Except for the follicle, your hair is basically dead. So does it really matter if your shampoo contains chemicals and other toxins?

Yes, for a few reasons. A U.S. Geological Survey study released in early 2017 found chemical preservatives from shampoo and other personal care products in more than three dozen waterways throughout the U.S. These chemicals can disrupt the endocrine systems of fish and other aquatic species, and can potentially harm people and animals who eat the contaminated seafood or drink the chemical-spiked water.

The best way to protect the health of both humans and the environment is to choose shampoos with natural ingredients. Depending on what you want your shampoo to do, look for the following ingredients:

  1. Moisturize: Papaya, mango, tangerine, cactus extract, cucumber, artichoke
  2. Make hair look thicker: Lemongrass, chamomile, calendula, vitamin B, wheat, rice, or soy protein
  3. Add highlights: Lemongrass, green tea, chamomile, calendula, lemon, grapefruit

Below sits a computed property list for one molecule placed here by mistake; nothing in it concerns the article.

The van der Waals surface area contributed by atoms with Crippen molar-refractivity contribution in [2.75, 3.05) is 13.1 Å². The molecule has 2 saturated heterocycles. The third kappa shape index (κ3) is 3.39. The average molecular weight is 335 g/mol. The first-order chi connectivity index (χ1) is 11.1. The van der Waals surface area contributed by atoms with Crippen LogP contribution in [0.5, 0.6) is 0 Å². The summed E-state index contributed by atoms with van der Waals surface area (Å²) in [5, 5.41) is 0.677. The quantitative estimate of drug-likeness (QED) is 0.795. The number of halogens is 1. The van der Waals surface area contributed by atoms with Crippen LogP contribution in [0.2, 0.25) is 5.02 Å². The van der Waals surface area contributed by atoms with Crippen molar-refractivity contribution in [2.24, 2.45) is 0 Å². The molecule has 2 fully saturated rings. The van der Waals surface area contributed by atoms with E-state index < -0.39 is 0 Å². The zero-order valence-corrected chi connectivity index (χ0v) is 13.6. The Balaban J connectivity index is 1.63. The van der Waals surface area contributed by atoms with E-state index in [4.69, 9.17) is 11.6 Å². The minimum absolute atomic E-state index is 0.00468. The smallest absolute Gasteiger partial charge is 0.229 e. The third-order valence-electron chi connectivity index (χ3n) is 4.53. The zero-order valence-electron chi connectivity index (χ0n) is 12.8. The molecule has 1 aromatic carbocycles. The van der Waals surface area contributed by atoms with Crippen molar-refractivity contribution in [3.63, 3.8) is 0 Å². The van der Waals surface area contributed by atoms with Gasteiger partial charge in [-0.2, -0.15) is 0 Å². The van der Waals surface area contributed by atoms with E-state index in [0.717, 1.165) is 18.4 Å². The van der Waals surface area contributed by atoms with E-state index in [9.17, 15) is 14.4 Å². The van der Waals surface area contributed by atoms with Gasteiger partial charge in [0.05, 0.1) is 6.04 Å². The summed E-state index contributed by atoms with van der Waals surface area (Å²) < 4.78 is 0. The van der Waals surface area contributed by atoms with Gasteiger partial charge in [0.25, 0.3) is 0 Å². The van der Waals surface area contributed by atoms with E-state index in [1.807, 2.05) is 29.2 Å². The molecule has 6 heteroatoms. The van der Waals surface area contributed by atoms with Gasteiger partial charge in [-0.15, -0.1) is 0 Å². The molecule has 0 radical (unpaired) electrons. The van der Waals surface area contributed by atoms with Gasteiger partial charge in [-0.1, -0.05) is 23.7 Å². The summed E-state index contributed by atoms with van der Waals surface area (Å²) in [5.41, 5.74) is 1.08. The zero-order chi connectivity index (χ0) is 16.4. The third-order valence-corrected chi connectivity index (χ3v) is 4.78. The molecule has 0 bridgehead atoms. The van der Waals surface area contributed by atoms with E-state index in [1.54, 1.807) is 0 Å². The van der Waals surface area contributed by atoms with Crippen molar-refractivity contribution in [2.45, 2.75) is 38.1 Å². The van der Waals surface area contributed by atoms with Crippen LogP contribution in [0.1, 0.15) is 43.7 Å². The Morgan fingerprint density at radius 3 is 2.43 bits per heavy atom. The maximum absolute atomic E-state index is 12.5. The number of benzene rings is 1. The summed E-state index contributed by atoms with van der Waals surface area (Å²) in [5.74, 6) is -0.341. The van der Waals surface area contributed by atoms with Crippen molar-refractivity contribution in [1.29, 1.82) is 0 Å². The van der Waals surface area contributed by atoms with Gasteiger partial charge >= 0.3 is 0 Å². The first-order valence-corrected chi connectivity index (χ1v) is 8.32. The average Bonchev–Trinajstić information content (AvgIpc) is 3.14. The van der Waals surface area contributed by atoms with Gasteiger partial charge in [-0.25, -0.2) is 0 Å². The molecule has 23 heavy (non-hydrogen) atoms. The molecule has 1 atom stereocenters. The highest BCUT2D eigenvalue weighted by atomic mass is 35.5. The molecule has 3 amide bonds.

4. Prevent product buildup: Wheatgrass
  5. Nourish damaged hair: Lavender, calendula, nettle, sage, yucca, goldenseal, carrot seed
  6. Promote hair growth: Cucumber, hops
  7. Detangle: Marigold, sweet clover, passionflower
  8. Add body and bounce: Rosemary, basil, sage
  9. Soothe and prevent scalp conditions: Burdock root, chamomile, echinacea, green tea, honey, horse chestnut, peppermint, thyme, tea tree oil, eucalyptus

You can sometimes find these natural ingredients in conventional shampoos, but you’ll also find chemicals as well. Here are the two main shampoo ingredient categories to be aware of, along with their natural alternatives.


Because shampoos are mostly water, they need preservatives to prevent the growth of bacteria, staph, mold, and fungus. Many conventional shampoos use paraben-based preservatives, which have been linked to reproductive disorders in humans. Natural preservatives include citrus extracts such as grapefruit seed, antiseptic essential oils like chamomile and echinacea, and alpha-tocopherol (vitamin E).


These sudsing agents give shampoos their lather. Many synthetic shampoos use chemical-based diethanolamine (DEA) or sodium lauryl or laureth sulfate as surfactants. Natural shampoos often rely on coconut-based sudsing agents, such as olefin, instead.  

Bottom line

To keep you, your hair, and the environment healthy, choose natural shampoos.